I first heard the title cut of this album live in performance in Santa Monica, back around '81, a mind boggling instrumental reminiscent of an expanded version of The Black Page. For that piece alone, this album couldn't release soon enough; I was lucky I had a friend with an audience recording to placate me in the meantime. Ironically, this album gained popularity as being the "Valley Girl" album, and the song is indeed an amusing diversion until the novelty wears off after repeated listenings. "No Not Now", the opener, and "I Come From Nowhere", are this collection's weak points, and should be avoided so as not to diminish the brilliance of the second half, which kicks off with the title cut, builds up in density and intensity with the sonically challenging "Envelopes" (as different a piece from Valley Girl as one could imagine, which one really can't), and finishing with "TeenAge Prostitute" (imagine "I'm So Cute" with a bit of circus music worked in), featuring operatic vocals by Lisa Popeil (daugter of the inventor of the Pocket Fisherman and Kitchen Magician). Now there is more trivia than you needed, but at least this album gets a review from someone who really listened to it. A flawed collection, but the flaws are minimal, with instrumental material that ranks among Zappa's greatest. You make the call.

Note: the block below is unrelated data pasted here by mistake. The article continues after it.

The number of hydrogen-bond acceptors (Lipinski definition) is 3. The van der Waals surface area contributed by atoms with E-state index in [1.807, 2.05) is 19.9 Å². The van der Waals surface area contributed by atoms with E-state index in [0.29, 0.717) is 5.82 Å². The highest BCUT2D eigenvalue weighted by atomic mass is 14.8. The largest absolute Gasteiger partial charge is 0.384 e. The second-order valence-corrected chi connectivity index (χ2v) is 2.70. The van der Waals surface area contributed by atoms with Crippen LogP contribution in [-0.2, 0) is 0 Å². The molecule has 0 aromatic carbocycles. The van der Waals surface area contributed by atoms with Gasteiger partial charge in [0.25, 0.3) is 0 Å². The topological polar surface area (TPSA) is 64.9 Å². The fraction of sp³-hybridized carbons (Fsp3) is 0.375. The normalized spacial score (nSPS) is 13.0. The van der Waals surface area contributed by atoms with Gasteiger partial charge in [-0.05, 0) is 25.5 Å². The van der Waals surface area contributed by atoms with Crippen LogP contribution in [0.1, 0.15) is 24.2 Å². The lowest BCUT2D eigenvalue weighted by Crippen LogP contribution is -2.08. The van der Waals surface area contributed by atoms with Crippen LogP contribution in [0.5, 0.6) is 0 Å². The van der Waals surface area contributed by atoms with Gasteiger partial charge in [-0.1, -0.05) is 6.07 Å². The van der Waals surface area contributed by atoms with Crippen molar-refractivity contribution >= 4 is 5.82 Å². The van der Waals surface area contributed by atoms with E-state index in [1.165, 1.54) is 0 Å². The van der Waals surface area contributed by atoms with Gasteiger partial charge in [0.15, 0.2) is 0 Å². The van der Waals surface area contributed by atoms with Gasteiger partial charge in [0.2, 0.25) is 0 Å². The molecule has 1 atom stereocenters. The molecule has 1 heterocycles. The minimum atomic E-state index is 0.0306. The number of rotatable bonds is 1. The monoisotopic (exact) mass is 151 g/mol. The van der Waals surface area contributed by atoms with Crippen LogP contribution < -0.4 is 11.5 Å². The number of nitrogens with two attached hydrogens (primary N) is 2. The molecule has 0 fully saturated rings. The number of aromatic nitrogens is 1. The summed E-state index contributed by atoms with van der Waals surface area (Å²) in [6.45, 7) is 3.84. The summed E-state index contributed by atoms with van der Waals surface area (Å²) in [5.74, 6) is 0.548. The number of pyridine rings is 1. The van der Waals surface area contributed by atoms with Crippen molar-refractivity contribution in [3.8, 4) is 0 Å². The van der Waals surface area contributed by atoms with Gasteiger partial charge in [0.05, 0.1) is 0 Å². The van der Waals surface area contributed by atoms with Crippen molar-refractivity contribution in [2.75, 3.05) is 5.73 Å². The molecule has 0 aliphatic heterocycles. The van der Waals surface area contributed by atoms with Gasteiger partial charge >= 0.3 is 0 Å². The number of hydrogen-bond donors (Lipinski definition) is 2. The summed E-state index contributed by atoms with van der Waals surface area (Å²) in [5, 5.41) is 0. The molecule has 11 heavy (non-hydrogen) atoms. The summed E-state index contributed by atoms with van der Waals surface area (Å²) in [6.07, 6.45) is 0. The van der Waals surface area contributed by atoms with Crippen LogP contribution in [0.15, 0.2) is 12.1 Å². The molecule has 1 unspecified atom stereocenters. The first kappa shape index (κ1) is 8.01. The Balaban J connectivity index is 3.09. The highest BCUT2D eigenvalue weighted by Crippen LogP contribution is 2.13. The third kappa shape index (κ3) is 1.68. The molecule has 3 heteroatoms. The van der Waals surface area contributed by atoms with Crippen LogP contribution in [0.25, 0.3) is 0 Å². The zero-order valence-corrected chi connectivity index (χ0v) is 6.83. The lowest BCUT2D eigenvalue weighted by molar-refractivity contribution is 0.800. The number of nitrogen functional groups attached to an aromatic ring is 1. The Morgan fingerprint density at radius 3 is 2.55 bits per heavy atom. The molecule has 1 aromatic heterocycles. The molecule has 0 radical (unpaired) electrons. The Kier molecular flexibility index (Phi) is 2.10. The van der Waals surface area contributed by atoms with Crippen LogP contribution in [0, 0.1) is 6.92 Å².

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15 of 16 people found the following review helpful By Douglas H. Watts on December 15, 2004
Format: Audio CD
I always wished Zappa could have kept the sound and intensity he achieved in "Ship Arriving Too Late ..." for at least one more record.

The first song, "No Not Now" has ridiculously stupid lyrics and an excellent blues/doo-wop melody straight from "Cruising with Ruben and the Jets" welded to an infectious hardcore popping bass riff.

Valley Girl has one of the most crushing bass and guitar parts heard then or ever in semi-popular music. because moon zappa's vocal is so funny and off the wall it is easy to forget contemplating the weirdness of this song charting in the top 40 at the end of the 1970s with such a heavy and grinding musical chassis.

There is a very surfy California sound to this entire album, part in the rhythm, the guitar sound, bass sound, the drum sound, and the lyrics. In some ways the sound and attitude reminds me of California bands like Agent Orange and the Minutemen and the Dead Kennedys. It's a light and carefree sound but also deceptively serious. Because Frank Zappa was practically a southern California native, a desert rat Army brat from deep in the Mojave, I like to think that he had this sound in his skin and bones and on Ship Arriving Too Late ... it just oozed out of his pores.